We are nearly reaching the end of 2020 and the COVID-19 pandemic has become a ubiquitous part of our lives. This is now a world in which handshakes are intrusive, remote work has become a standard and face masks have risen as an essential part of our wardrobe. It is no surprise that as the American landscape has morphed, correctional facilities have had to cope with the difficult challenge of keeping staff, inmates and the public protected from our shared invisible enemy.
While it may be premature or overly optimistic to think about the aftermath of this pandemic, especially since parts of the country are just now seeing their worst numbers of COVID-19 cases and fatalities, it is wise to predict and prepare for some of the barriers that we will inevitably have to overcome.
An initial and important point that needs to be considered prior to projecting and planning for a post-COVID-19 world is: “When and how are we going to be able to tell that the pandemic is under control?” It could be argued that the natural answer is: “When we have a vaccine.” This may or may not be accurate, as some countries around the world have been able to manage viral transmissions through social interventions. In either case, testing would need to be widespread, affordable and readily available.
Particularly in a country as large as the United States, it is more likely that we will see peaks waxing and waning in different areas, creating a pattern in which resources and supplies are consistently shuffled in an attempt to put out the newest fire. For example, Massachusetts has mostly overcome the initial surge of COVID-19 cases, but as other parts of the country such as Texas and Florida sees their numbers rising, Massachusetts has started to experience delays in testing turnaround time and supplies have become increasingly depleted as they are rerouted to more critical parts of the country. This situation is possibly a preview of what’s to come, as it is unlikely that the pandemic will be managed uniformly across the nation.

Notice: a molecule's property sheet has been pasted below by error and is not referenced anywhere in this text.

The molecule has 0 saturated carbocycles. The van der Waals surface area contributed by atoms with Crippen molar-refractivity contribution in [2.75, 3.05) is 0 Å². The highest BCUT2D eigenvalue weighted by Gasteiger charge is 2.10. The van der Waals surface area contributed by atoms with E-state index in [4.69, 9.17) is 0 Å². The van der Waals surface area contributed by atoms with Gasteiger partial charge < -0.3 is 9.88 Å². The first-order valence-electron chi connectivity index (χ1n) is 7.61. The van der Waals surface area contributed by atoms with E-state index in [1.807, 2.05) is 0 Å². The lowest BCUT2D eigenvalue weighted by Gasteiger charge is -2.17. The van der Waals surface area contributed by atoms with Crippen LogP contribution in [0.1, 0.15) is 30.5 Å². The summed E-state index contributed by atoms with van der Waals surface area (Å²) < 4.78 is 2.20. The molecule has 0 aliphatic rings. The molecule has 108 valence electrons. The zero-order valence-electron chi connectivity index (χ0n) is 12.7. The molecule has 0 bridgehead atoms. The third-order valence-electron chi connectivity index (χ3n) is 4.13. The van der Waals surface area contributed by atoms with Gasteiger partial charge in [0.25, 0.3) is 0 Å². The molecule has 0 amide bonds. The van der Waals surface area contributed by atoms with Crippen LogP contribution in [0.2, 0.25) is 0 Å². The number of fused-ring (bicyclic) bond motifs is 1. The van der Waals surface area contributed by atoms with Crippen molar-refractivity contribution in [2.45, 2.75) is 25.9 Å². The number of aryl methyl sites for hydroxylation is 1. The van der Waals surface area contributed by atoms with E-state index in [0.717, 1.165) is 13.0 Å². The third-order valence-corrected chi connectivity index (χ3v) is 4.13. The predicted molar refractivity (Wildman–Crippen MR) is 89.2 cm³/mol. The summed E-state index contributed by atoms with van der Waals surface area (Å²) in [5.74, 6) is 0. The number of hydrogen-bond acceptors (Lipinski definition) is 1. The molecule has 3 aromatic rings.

One must consider that we may be stuck in this carousel for some time before COVID-19 is fully under control, which poses a serious concern: if states that experienced an early surge go through a second wave, will resources and supplies used to combat the infection once again be an issue? This could very well be the case, highlighting the importance of being prepared for future outbreaks or surges. Correctional facilities, universally considered “hot spots” of COVID-19 for numerous reasons, need to be acutely aware of such cycles and prepared to combat them – whether that means ensuring that enough PPE is consistently available or that tests can be accessed in an efficient manner.
As history has taught us, pandemics tend to have a second wave, often times worse than the original one. As the Fall season approaches, bringing old acquaintances such as the influenza virus with it, the challenge might be even greater. Vulnerable populations, such as the elderly or the immune compromised, will be particularly at risk. Those with chronic diseases, who are disproportionately prevalent among the incarcerated population, are also in a fragile position – if contracting COVID-19 is bad, imagine contracting COVID-19 and the flu at the same time while being in jail or prison?